"Pausing also gives us the opportunity to 'find the dot.' Have you ever been in a large shopping mall or along a walking trail, wondering where you are? If you can find a map in the mall or along the trail, you simply look for the dot that has an arrow pointing to it with the words, 'You are here.' Many of us go through our days without a clear idea where we are. We lose our temper at those closest to us and wonder, 'Where did that come from?' We find ourselves struggling with pornography or depression or compulsive eating--not having a clue what kind of pain or disappointments are behind these harmful activities. Pausing means that you take the time to find the dot. Pausing helps us slow down and find our where we are mentally, emotionally, physically, socially, and spiritually." (46)
"Christian activity provides many of us the cover we are looking for so that we don't have to take the time to honestly process our daily emotional wounds." (47)
"Sin energizes us in a way that ultimately destroys our souls. But there is divine strength that comes from quietness and rest." (48)
"I am speaking of prayer as a place rather than an activity. We need to continue with the work of intercession and petitioning, but we are to set aside times where we 'do no work' and simply rest in the love of God. Prayer becomes a place we go to and come out from. The focus of this book is prayer as a place of intimacy, rest and transformation." (48)
I take long walks in nature. "I walk because it feeds my soul and because I enjoy seeing what God has created. It is a divine waste of time." (49)
7. Centering Prayer: Resting in God
The goal is to be attentive to the presence of God, to listen and be conscious of his presence.
8. The Examen: Paying Attention to God
The examen is basically a daily examination of our deepest feelings and desires, what connects us with God and what disconnects us. "You are asking God to help you review your day and show you what energized you and what disempowered you, and then give you his perspective on your consolations and desolations." (57) Ask for discernment, his insight and wisdom concerning your joy or pain. Look for patterns.
9. Journaling as a Place of Prayer and Transformation
"Journaling is a way of paying attention to our lives." Getting your thoughts on paper helps you gain insights you would otherwise miss. (62)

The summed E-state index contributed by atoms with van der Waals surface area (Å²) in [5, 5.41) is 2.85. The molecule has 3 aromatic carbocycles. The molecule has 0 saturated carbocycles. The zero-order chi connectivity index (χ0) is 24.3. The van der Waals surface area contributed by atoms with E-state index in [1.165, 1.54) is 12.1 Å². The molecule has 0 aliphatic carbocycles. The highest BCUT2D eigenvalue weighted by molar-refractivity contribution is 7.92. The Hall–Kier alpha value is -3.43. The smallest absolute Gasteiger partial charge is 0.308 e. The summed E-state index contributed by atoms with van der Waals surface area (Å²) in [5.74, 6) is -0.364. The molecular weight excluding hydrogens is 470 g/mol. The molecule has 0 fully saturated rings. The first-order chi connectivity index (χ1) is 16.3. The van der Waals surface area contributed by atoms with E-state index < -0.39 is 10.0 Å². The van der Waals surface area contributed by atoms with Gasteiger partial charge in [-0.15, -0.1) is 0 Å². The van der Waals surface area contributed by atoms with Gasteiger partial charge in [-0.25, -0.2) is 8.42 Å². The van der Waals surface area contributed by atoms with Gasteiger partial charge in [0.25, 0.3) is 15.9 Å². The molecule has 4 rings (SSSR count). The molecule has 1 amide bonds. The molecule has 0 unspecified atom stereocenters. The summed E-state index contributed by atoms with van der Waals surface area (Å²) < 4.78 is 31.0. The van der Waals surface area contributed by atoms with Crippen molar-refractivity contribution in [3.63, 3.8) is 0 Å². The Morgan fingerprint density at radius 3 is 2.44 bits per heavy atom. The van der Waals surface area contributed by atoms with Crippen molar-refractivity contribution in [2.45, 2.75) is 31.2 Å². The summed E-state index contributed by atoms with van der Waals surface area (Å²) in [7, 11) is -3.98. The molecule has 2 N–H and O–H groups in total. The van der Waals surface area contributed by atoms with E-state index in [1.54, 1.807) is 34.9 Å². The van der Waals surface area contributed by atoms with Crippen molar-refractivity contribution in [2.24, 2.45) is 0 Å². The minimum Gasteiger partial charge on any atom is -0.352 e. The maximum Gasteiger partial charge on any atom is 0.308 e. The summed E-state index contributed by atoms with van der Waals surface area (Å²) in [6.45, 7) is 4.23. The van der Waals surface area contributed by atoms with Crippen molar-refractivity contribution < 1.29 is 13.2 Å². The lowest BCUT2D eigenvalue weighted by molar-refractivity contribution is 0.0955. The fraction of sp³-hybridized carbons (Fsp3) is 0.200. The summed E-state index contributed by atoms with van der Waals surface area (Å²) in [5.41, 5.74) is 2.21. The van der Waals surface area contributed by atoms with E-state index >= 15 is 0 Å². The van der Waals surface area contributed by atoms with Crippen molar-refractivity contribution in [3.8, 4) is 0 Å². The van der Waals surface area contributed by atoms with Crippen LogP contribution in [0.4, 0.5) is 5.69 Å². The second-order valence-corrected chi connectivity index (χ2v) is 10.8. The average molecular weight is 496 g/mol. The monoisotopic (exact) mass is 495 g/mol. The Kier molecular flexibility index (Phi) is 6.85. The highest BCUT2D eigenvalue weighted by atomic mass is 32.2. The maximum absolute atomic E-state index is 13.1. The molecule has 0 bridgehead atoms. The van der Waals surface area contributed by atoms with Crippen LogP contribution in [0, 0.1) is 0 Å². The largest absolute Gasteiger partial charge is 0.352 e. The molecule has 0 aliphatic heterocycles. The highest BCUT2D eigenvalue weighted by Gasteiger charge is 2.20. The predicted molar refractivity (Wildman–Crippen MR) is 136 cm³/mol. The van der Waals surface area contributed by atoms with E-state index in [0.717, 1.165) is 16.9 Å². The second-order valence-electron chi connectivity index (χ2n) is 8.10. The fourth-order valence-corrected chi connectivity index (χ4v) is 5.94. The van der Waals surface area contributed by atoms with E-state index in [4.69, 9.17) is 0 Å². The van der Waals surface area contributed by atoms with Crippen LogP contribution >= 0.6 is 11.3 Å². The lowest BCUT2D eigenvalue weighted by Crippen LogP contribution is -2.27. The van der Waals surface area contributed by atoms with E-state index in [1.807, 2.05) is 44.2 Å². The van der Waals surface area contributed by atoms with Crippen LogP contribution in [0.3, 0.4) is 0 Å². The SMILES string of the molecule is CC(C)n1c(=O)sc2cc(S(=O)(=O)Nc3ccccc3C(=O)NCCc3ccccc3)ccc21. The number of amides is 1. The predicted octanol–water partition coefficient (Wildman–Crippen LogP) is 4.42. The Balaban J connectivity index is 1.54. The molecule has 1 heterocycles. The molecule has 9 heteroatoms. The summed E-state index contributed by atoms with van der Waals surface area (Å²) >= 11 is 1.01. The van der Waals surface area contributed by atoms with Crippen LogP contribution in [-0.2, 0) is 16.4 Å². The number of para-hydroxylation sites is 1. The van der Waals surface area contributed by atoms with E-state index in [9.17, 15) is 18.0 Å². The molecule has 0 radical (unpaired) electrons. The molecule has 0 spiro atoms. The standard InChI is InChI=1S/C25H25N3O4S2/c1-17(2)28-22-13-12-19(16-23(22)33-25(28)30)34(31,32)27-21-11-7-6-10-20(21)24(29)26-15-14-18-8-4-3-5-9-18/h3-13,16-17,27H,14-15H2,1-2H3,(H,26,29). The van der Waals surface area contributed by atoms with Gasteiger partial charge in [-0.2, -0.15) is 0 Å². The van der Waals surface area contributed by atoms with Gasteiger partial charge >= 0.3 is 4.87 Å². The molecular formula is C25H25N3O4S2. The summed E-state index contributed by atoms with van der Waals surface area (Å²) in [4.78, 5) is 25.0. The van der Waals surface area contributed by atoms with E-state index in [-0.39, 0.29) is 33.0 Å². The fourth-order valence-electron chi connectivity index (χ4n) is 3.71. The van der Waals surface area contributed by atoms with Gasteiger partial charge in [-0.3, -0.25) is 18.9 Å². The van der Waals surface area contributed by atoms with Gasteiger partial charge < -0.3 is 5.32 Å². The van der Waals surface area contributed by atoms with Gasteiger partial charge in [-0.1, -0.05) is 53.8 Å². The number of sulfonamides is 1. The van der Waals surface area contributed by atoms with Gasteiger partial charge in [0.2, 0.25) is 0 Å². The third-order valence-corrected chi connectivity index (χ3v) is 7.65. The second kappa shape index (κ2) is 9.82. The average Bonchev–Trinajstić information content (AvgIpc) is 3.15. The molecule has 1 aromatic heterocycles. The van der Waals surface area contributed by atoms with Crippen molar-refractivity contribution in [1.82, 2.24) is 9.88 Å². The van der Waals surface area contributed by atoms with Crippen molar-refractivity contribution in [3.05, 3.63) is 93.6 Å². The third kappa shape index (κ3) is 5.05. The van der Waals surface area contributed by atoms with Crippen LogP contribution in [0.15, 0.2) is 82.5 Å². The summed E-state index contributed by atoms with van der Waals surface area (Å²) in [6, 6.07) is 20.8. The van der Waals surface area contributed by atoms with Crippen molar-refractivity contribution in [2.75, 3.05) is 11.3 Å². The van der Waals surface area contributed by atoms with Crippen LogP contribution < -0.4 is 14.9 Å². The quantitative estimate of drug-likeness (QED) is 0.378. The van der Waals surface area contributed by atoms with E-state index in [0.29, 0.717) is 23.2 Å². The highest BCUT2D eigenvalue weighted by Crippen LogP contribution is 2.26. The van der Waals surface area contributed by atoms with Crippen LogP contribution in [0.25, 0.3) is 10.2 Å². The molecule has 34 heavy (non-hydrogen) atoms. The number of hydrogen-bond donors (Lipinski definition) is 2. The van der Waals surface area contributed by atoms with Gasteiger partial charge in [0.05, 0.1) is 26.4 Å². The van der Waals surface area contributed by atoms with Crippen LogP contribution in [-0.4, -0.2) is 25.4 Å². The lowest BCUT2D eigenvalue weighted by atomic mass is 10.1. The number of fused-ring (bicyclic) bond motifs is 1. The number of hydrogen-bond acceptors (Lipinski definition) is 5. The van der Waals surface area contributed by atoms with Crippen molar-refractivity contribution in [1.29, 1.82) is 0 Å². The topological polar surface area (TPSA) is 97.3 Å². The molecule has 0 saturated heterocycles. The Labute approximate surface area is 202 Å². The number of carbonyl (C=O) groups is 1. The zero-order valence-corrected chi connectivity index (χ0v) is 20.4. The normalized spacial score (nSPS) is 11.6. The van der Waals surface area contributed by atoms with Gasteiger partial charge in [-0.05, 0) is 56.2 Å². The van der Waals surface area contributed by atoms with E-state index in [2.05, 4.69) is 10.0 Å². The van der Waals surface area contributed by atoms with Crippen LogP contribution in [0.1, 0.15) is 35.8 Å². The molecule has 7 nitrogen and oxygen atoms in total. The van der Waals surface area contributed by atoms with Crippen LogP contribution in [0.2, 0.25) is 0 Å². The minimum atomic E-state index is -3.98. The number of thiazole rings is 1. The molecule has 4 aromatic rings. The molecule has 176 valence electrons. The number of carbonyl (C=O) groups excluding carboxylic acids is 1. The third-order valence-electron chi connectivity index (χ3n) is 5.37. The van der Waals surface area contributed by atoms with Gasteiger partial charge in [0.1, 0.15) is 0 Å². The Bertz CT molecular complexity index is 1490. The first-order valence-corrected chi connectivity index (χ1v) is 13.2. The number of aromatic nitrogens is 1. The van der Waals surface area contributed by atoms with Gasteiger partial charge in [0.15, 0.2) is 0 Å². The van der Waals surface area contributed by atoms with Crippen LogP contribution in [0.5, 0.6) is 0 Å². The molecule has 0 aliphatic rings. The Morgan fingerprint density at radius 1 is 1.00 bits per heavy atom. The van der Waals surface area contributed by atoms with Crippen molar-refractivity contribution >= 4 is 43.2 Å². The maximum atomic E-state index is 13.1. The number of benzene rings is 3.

Following the pattern of David in the Psalms, "I turn my pain into a prayer. I express in writing what I am feeling and I ask God to meet me in this place of turmoil. Then I put down my pen and rest in his presence." (65)
"The pattern is simply, express your problem, followed by a painful pause; turn your problem and pain into prayer, followed by a trusting pause. Receive the provision God has for you at the moment and then pause to rest in his love with a grateful heart." (66)
10. Walking with God
"I walk with God in the midst of his creation, observing and enjoying with him what he has made. I don't spend the time planning my future or worrying about the past. I don't rehearse conversations I have had or plan to have. I reflect on what God might be saying to me, but more than that, I simply walk with God and live in the moment with him." (71) I enjoy what God enjoys. I have no agenda but being with God and enjoying his company. (72)
11. Lectio Divina: Encountering God in the Bible
"The point…is to let God speak to you through his Word. Remember, your intention is to create a space in your life where you can encounter God and let him drive the conversation." (76)
The author's pattern consists of 6 steps:
READY (5 min.) Conversation is developed out of an interior calm of resting, waiting and listening. Seek to be still.
READ (5 min.). Read the text slowly, savoring it, listening. Be aware of words or phrases that draw your attention.
REFLECT (10 min.) Allow the word or phrase to engage you. Analyze with your mind. Use your imagination. Bring your whole self to enter into the passage. Prayerfully and steadily focus on it.
RESPOND (10 min.) Respond in prayer. Ask God what he is saying to you. Dialogue with God about what you are feeling or hearing.
REST (5 min.) Rest quietly in the presence of God. Focus all your mental and emotional attention on God.
RETURN (throughout the day) Return to your meditation and reflections throughout the day.